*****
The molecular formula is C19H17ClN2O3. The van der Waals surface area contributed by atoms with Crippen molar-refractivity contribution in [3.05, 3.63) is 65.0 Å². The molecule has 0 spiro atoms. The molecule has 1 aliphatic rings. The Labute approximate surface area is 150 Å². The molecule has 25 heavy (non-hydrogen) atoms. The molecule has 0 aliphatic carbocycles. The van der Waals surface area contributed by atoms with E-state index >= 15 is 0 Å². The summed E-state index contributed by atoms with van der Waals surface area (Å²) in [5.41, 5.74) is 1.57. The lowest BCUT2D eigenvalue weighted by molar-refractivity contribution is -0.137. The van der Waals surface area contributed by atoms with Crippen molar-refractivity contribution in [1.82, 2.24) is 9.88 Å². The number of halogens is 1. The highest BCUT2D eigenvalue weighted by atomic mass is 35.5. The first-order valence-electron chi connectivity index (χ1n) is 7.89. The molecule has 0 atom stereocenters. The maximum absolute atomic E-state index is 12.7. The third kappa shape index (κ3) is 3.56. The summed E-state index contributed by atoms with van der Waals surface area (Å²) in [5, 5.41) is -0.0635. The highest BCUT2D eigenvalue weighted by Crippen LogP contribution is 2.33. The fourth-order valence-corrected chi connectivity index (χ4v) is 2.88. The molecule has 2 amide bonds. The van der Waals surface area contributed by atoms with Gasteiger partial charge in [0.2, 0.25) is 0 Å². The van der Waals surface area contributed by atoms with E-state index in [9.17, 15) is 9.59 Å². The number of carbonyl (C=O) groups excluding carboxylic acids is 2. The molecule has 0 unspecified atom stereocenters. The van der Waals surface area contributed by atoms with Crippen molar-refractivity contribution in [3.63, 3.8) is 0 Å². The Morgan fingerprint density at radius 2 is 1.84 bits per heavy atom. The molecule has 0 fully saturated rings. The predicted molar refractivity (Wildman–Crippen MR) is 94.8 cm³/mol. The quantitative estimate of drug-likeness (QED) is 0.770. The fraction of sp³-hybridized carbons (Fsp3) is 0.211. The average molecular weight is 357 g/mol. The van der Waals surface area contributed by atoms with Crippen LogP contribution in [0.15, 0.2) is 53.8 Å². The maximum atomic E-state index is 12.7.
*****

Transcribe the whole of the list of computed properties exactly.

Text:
The molecular formula is C19H17ClN2O3. The van der Waals surface area contributed by atoms with Crippen molar-refractivity contribution in [3.05, 3.63) is 65.0 Å². The molecule has 0 spiro atoms. The molecule has 1 aliphatic rings. The Labute approximate surface area is 150 Å². The molecule has 25 heavy (non-hydrogen) atoms. The molecule has 0 aliphatic carbocycles. The van der Waals surface area contributed by atoms with E-state index >= 15 is 0 Å². The summed E-state index contributed by atoms with van der Waals surface area (Å²) in [5.41, 5.74) is 1.57. The lowest BCUT2D eigenvalue weighted by molar-refractivity contribution is -0.137. The van der Waals surface area contributed by atoms with Crippen molar-refractivity contribution in [1.82, 2.24) is 9.88 Å². The number of halogens is 1. The highest BCUT2D eigenvalue weighted by atomic mass is 35.5. The first-order valence-electron chi connectivity index (χ1n) is 7.89. The molecule has 0 atom stereocenters. The maximum absolute atomic E-state index is 12.7. The third kappa shape index (κ3) is 3.56. The summed E-state index contributed by atoms with van der Waals surface area (Å²) in [5, 5.41) is -0.0635. The highest BCUT2D eigenvalue weighted by Crippen LogP contribution is 2.33. The fourth-order valence-corrected chi connectivity index (χ4v) is 2.88. The molecule has 2 amide bonds. The van der Waals surface area contributed by atoms with Gasteiger partial charge in [0.2, 0.25) is 0 Å². The van der Waals surface area contributed by atoms with E-state index in [9.17, 15) is 9.59 Å². The number of carbonyl (C=O) groups excluding carboxylic acids is 2. The molecule has 0 unspecified atom stereocenters. The van der Waals surface area contributed by atoms with Crippen molar-refractivity contribution in [3.63, 3.8) is 0 Å². The Morgan fingerprint density at radius 2 is 1.84 bits per heavy atom. The molecule has 0 fully saturated rings. The predicted molar refractivity (Wildman–Crippen MR) is 94.8 cm³/mol. The quantitative estimate of drug-likeness (QED) is 0.770. The fraction of sp³-hybridized carbons (Fsp3) is 0.211. The average molecular weight is 357 g/mol. The van der Waals surface area contributed by atoms with Crippen LogP contribution in [0.15, 0.2) is 53.8 Å². The maximum atomic E-state index is 12.7.